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What Is Engagement?

What Is Engagement?

While we know with the highest possible certainty what engagement is on a biological level, level of nature (gene interaction and replication), we do not know exactly what mechanisms are on the cultural/memetic level, level of human nurture.

I do refer here to well well-known and well-repeated nature/nurture dichotomy. In this dichotomy, nature encompasses something common to all living creatures that actualize the level of genes, gene reproduction, and phenotypes that are the end results of gene coding. On the other side of this dichotomy lie nurture, culture, language, and all emergencies that we understand as unique for humans. How does engagement happen on this memetic level? What are the subjects of such interactions? What drives interactions, and what mechanisms are governing them?

What are people (humans)?

As biological creatures, people result from natural selection that mainly rests on genetic reproduction. Genes (according to the now generally accepted theory of early Richard Dawkins) are vehicles (phenotypes) that accommodate gene reproduction.

In his famous Selfish Gene (1976) and later in his 1993 paper “Viruses of the Mind,” he introduced memes that perform the same function on the cultural level, a level unique to humans. Although replication of memes happens according to Lamarckian theory as an inheritance of acquired individual characteristics, we know that genes reproduce according to Darwin’s evolutionary theory, later proved by Watson and Crick (inheritance on the genetic level that happens on different size and time scale than the phenotype scale), both replication mechanisms share fidelity, fecundity, and longevity as three necessary characteristics.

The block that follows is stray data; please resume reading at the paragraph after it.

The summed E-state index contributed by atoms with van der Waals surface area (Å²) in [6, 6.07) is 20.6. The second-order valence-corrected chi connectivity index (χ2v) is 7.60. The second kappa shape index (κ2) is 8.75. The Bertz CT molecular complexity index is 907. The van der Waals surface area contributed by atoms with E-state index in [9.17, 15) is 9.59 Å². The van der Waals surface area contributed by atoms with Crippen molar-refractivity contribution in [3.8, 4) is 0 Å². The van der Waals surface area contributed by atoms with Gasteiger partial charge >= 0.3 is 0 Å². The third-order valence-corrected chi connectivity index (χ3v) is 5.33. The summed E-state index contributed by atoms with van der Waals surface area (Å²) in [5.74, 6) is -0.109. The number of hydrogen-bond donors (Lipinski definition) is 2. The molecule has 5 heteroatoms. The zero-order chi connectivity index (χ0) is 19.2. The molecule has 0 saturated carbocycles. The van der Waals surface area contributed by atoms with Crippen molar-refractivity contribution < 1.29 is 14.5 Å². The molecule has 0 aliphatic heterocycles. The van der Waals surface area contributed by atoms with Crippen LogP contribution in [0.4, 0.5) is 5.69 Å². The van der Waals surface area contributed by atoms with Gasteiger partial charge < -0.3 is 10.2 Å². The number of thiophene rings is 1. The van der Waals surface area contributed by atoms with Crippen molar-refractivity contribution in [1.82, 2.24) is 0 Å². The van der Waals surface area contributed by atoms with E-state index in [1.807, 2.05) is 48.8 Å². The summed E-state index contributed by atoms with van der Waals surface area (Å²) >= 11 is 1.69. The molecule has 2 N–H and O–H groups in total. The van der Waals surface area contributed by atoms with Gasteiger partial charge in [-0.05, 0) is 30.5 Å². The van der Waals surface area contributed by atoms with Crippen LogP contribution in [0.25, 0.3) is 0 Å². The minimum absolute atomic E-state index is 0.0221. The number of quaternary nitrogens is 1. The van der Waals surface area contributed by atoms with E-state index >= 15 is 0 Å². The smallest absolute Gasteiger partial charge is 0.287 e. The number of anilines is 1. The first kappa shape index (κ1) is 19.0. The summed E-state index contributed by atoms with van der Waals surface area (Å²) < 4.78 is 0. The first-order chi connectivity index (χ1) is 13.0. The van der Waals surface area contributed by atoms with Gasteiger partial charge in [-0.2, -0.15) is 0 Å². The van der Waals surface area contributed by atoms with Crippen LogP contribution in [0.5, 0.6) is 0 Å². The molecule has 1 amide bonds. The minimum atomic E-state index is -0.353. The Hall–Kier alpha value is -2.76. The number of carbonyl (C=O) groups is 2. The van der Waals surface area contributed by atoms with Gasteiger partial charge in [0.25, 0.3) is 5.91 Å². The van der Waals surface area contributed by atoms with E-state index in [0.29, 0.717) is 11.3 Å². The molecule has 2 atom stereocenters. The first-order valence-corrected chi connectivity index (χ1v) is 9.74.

Interlude from 2024

This post was originally written in 2019, when my theory of memetics was not yet developed. Now I know that memes do not replicate the Lamarckian way as the inheritance of acquired characteristics. The mistake, which does not affect the message of this post so I would have to change it, comes from the confusion of memes with memetic phenotypes, artifacts. Internet memes, for instance, are not memes, but memetic phenotypes, artifacts. It only seems that artifacts reproduce based on similarity, on acquired characteristics. However, since artifacts are not memes, that type of reproduction does not apply to memes. As it will be extensively presented in my coming PhD thesis, memes replicate intersubjectively within individual or collective memetic fields. We cannot say that they reproduce like genes, since they are not biological entities strictly speaking, but more quantum-like entities, but nevertheless, they definitely do not reproduce the Lamarckian way.

Back to memetic reproduction

Humans reproduce themselves as biological beings on a sexual level (gene reproduction), but they uniquely reproduce themselves also as creatures of culture on a memetic level. Levels are strongly interconnected; one cannot exist without the other, but at the same time, each level operates on its own.